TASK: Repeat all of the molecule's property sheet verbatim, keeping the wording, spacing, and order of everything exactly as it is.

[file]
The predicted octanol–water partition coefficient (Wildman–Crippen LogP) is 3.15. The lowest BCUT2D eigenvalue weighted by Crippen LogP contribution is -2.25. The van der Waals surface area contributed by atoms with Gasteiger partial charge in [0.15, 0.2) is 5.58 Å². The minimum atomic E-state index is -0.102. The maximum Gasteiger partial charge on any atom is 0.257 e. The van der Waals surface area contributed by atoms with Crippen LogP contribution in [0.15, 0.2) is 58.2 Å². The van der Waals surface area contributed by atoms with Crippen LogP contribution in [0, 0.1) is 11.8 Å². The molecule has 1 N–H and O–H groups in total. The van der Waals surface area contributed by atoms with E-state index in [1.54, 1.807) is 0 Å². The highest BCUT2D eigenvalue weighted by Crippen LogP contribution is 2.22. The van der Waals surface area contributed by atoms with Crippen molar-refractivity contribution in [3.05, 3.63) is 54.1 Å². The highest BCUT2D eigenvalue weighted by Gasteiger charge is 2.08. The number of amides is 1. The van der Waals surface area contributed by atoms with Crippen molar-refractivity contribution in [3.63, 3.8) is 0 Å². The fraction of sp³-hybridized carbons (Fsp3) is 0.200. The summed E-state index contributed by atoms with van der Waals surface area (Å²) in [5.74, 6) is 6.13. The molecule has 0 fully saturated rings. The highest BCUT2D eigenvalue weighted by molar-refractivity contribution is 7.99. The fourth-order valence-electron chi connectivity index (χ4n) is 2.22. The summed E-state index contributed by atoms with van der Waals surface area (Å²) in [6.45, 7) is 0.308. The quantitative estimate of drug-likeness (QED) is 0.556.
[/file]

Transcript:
The predicted octanol–water partition coefficient (Wildman–Crippen LogP) is 3.15. The lowest BCUT2D eigenvalue weighted by Crippen LogP contribution is -2.25. The van der Waals surface area contributed by atoms with Gasteiger partial charge in [0.15, 0.2) is 5.58 Å². The minimum atomic E-state index is -0.102. The maximum Gasteiger partial charge on any atom is 0.257 e. The van der Waals surface area contributed by atoms with Crippen LogP contribution in [0.15, 0.2) is 58.2 Å². The van der Waals surface area contributed by atoms with Crippen LogP contribution in [0, 0.1) is 11.8 Å². The molecule has 1 N–H and O–H groups in total. The van der Waals surface area contributed by atoms with E-state index in [1.54, 1.807) is 0 Å². The highest BCUT2D eigenvalue weighted by Crippen LogP contribution is 2.22. The van der Waals surface area contributed by atoms with Crippen molar-refractivity contribution in [3.05, 3.63) is 54.1 Å². The highest BCUT2D eigenvalue weighted by Gasteiger charge is 2.08. The number of amides is 1. The van der Waals surface area contributed by atoms with Crippen molar-refractivity contribution in [3.63, 3.8) is 0 Å². The fraction of sp³-hybridized carbons (Fsp3) is 0.200. The summed E-state index contributed by atoms with van der Waals surface area (Å²) in [5.74, 6) is 6.13. The molecule has 0 fully saturated rings. The highest BCUT2D eigenvalue weighted by molar-refractivity contribution is 7.99. The fourth-order valence-electron chi connectivity index (χ4n) is 2.22. The summed E-state index contributed by atoms with van der Waals surface area (Å²) in [6.45, 7) is 0.308. The quantitative estimate of drug-likeness (QED) is 0.556.